With him the three fastest racing
cars iu tho world. Oldfield will be
accompanied by other drivers. A remarkable thing about Old Hold's lon.;
racing career is the facl thai in the
ten vears he has been before the pub
lie, "the only large city in Canada,
the United States or Mexico that he
has not visited ts Vancouver. |
Methodist Church Burned.
Vancouver. Feb. it.���The Mount
View Methodist church was burned to
the ground last night, the tire starting
about seven o'clock, presumably from
the furnace. The loss Is estimated at
119,000, with $14,000 Insurance. The
church was only opened last December.
Toilet Lotions
R jail's Witch Hazel Cream, 25c and 50c.
Orchid Cream, 25c.
They do the work.
*********************������      AT      ���������������������
Ry all's Drug Store
PHONfc 57. EYES TESTED BY GRADUATE
tHlt��ti*��t������*����f-"""A*''"fttit*MtM��MtH��Mf
��� ���������
���  ���������������������������������
The Rangers have already got their
team in shape With the intention of
winning from the Westminster City
team at Moody square on Saturday
afternoon. The Hangers will line uu
as follows: Goal, Eraser; hacks,
Douglas and Carse; halves, Wllkie
Ferguson and Borland) forwards, II.
Smith, Newman, Smlllio, C. Smith and
Kenny, reserves, Pratt, Currie, Evans
uui Grant.
Convent Burns. ���
Montreal. Feb. 8.���The   con- ���
vent school of the Sisters of St ���
Anne,   on    St. Joseph's    boulo- ���
vard, was burned to the ground ���
today.   Five hundred   children ���
attended the school daily,   but ���
there were only two hundred in ���
at the time of the tire and they ���
nil escaped without Injury. ���
NEW BANKING
ACCOUNTS
IJManv People who have
never before been in a
position to do so,, may
now be ready to open a
bank account.
The Bank of Toronto
offers to all such people
the facilities of their
laage and strong banking organization.
Interest is pi id on Savings
Balances half-yearly. :: ::
"Nsinesi Accounts opened
oa ravorab!e terms.    ::    '.'.
INCORPORATED 1855
ASSETS   $48,C00.000
STORE, BANK FITTFNfl^
AND   OFFICE Til 1L1UO
SHOW CASES
ARTISTIC MANTELS���STAIR  RAILINGS���ALL      KINDS     OF      WOODWORKING���DESIGNS     AND     ESTIMATES   SUPPLIED
Westminster Woodworking Co.
-��� J.  BROOKES, Proprietor
WORKS���Corner  Eleventh  and Carline.
PHONE 473
������������������������������������**��*������**�����**
#���������������������������**���**������������������������������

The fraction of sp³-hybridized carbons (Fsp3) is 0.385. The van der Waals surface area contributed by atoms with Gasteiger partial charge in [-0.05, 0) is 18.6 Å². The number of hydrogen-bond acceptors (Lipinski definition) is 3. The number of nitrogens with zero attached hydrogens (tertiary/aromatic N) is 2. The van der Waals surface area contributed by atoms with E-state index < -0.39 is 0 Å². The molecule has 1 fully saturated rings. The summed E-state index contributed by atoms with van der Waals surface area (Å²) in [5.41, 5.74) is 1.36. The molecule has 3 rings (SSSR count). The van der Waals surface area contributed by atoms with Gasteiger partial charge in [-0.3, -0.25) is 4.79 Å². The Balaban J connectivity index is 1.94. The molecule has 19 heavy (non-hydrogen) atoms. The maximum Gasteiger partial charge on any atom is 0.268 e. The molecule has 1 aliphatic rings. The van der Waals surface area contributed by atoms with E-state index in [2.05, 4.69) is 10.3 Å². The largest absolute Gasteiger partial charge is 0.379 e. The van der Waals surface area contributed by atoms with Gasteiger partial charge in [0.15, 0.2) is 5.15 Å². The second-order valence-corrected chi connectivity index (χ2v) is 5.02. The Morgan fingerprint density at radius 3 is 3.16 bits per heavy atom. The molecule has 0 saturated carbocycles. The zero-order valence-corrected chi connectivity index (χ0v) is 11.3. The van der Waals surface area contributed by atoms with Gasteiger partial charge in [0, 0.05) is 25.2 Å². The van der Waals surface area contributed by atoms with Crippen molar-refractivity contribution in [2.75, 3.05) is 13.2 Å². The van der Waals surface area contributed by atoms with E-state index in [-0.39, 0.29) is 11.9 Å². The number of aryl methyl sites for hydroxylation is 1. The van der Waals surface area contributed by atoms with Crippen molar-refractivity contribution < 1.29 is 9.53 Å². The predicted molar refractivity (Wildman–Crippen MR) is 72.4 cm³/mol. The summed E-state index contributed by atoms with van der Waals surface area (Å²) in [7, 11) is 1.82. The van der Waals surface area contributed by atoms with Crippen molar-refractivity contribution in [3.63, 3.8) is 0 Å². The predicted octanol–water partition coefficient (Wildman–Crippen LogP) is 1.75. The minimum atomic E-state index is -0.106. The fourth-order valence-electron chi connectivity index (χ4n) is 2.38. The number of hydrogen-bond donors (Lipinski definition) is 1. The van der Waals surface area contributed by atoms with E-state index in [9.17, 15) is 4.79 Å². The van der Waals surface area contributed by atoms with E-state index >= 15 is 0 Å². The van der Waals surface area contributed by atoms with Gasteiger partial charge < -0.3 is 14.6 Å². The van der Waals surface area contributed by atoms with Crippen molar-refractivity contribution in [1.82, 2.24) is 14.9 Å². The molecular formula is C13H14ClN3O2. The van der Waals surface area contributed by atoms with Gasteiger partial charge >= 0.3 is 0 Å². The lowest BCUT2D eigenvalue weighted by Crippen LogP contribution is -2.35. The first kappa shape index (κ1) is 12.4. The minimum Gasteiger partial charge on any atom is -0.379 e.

r*
SNAP
NEW    WESTMINSTE. ,   f
BRANCH
615 Columbia Street.
I
New 7-Roomed House
Twelfth street, between 6th and 7th avenues.
Beautiful view of lower river and Gulf of Georgia.
72 feet frontage on Twelfth street.
$3500, on terms
-EXCLUSIVELY BY���
McQuarrie Bros.
Note new address,  622  Columbia Street
The New Westminster City Specialists
���������������������������*������������������
liriilTMillll.  *��li.   : PAOB SIX.
THE DAILY NEWS.
THURSDAY, FEBRUARY
9> 1911.
1
t
1
t
a
e
e
tl
tn
fo
HOW NATIONS SPY
ANOTHER'S DOINGS
Recent Case Calls Attention
to the Prevailing Methods
of Espionage.
Berlin, Feh. S.���There has been .
curious display of Indignation in Germany over "British espionagi." in connection with the trial of Captain
Trench and Lieutenant  Brandon.
The uninitiated  might  gather
this attitude tbe Impression that Germany  herself  employs   no  spies  and
retired t-hil service officials, and so
forth. Women, too, are employed in
very many cases where it is thought
that they can ferret out information
which would he less ac-cessihle to male
spies.
The work of professional spies js
supplemented by special missions undertaken by military and naval officers who obtain leave of absence for
the purpose of getting important information on some subject of particular
interesl to their own government. The
appi Intment of officers for such duties
PIERCE OFFICIALS KA1D
UNLICENSED SALOONS
WAVED MESSAGE FROM
CALIFORNIA TO JAPAN
Over 100n Bottles of Beer Seized   and
Eleven  kersons Arrested When
Posses  Make  Descents.
With   only   One   Relay   in   Mid-Pacific,
Wireless at 'Frisco Gets Report
from  Chosi   Shimosa.
Is often ik'sii
unreliability    <
many of whom
technical   knowledge,   and    are   thus
badly equipped for the task or collect-
from   'nS 't-'''1"1 Information, while those of
them whom have held commissions in
some army or navy frequently utilize
abhors all secret methods of procur-their mv" knowledge of military and
in-  information aboul  the naval and  naval subjects to Invent sl tries whi
military matters of oilier powers. But  are quite untrue, but  which serve
ii would be false Impression, because justify their existence.
Germany spies on her neighbors and' ��9 c-''
ihev spy on her.-and so on through all, Owing to the unconscious or dellb-
ihe milium powers of Europe. Prom erate unreliability ol professional
a well-informed source, writes a press spies, ll has frequently been necessarj
representative, I have received the;f��r intelligence departments to employ
following particulars of the methods of on set of secret service agents